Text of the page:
I feel like this is something a few writers might struggle with, and while I can’t relate, I can offer advice on how I work emotions for both scenes and characters.
Read. Read a whole lot of things by authors that are great at what you’re not: expressing emotions into your writing. In Reading as a Writer, we talked about the things to consider when doing this. Remember that just because you’re not good at a part of writing, it doesn’t mean you’re a bad writer. Everyone has flaws and strengths and you can get better at it through practice and perseverance.
If you want to write a sad scene, read and study how other authors go through these sad scenes. Don’t outright steal, but try to really understand the root of the feeling. Read poetry, too, because one of the most important things of poetry is to portray emotions, thoughts, and feelings, in a subtle yet interesting way. Also, listen to music related to the feeling. Listen to sad music, good sad music, and try to understand the lyrics or why it is sad.
Why to gather inspiration? To most people, it helps. It gets our imaginations going and makes the writing flow more easily since we have a starting point, however blurry it might be.
Show, don’t tell
(tw: war) “The difference between telling and showing in writing is simple. When you write about war, don’t describe the details and actions of the war. Show the reader the burnt socks of children in the street, the head of a doll sizzling by the curb, and the violent screams suddenly extinguished. If you can do this, the image of war will be branded into the reader’s mind.” - TBV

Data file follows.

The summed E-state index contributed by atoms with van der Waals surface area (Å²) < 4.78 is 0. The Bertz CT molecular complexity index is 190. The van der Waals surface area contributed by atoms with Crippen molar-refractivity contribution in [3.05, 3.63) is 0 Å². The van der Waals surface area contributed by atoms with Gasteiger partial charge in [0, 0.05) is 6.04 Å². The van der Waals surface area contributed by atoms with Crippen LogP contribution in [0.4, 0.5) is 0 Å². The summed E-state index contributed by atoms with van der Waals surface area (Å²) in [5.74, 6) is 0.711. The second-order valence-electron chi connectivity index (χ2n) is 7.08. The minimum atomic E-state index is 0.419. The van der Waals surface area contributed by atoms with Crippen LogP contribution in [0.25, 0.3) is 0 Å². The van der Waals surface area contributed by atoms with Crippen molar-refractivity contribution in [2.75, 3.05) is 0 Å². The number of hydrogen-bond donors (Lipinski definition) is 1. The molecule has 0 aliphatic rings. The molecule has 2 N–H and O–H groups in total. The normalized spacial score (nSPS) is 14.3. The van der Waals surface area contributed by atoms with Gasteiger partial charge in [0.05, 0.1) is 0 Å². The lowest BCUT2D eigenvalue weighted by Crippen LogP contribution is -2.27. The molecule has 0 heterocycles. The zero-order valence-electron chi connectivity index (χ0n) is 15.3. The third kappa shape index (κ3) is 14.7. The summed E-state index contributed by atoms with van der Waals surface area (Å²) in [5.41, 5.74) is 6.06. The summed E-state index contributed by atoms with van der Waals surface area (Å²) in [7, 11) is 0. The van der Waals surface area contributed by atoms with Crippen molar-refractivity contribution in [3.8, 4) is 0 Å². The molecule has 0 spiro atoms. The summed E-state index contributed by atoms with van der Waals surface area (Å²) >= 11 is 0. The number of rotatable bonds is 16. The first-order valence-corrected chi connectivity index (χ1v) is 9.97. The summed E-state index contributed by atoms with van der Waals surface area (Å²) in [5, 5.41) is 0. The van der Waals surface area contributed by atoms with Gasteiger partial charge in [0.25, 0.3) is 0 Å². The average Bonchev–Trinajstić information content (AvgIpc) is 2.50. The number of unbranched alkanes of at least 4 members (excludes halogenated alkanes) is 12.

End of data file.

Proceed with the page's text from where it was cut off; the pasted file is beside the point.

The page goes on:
The ever present rule for writing style, showing and not telling has a simple premise: describe things. Take a moment to really try to show us the scene that we need to see. It comes awfully helpful when writing emotions because you don’t get much from us, the readers, if you tell us that your protagonist is sad. If you show us that they’re sad, through expressions and actions caused by this sadness, through body language, and through speech, we might get a better idea of it, and we might actually feel something too.
You could be failing at this because it’s very easy to fall into the telling, but believe me: if your scene is important and so are the emotions, showing is the way. So, consider the significance of the emotions. Like with any other piece, you have decide on what’s the feeling you want to convey through the writing, and then you have to work towards it. It’s fine if in the first draft you tell, because you can fix and develop it more, later.
Your Character’s Reactions
Everyone has a different way to react to things that affect them, including characters. Some people are more emotional than others and that’s okay; some show emotion in a different way, and that’s okay too. If you want to get better at portraying each of their behaviors in a true-to-them way, then no longer think of how your feeling process goes, but your character’s. Do try to connect however you can to it, though. This goes into the character development and description part of writing, and if your skill is better in this part, or worse, it doesn’t matter. What does matter is that you’re willing to get better. Find out how your characters express themselves, and you’ll get better at showing and not telling for them.
Show, Don’t Tell, and Descriptions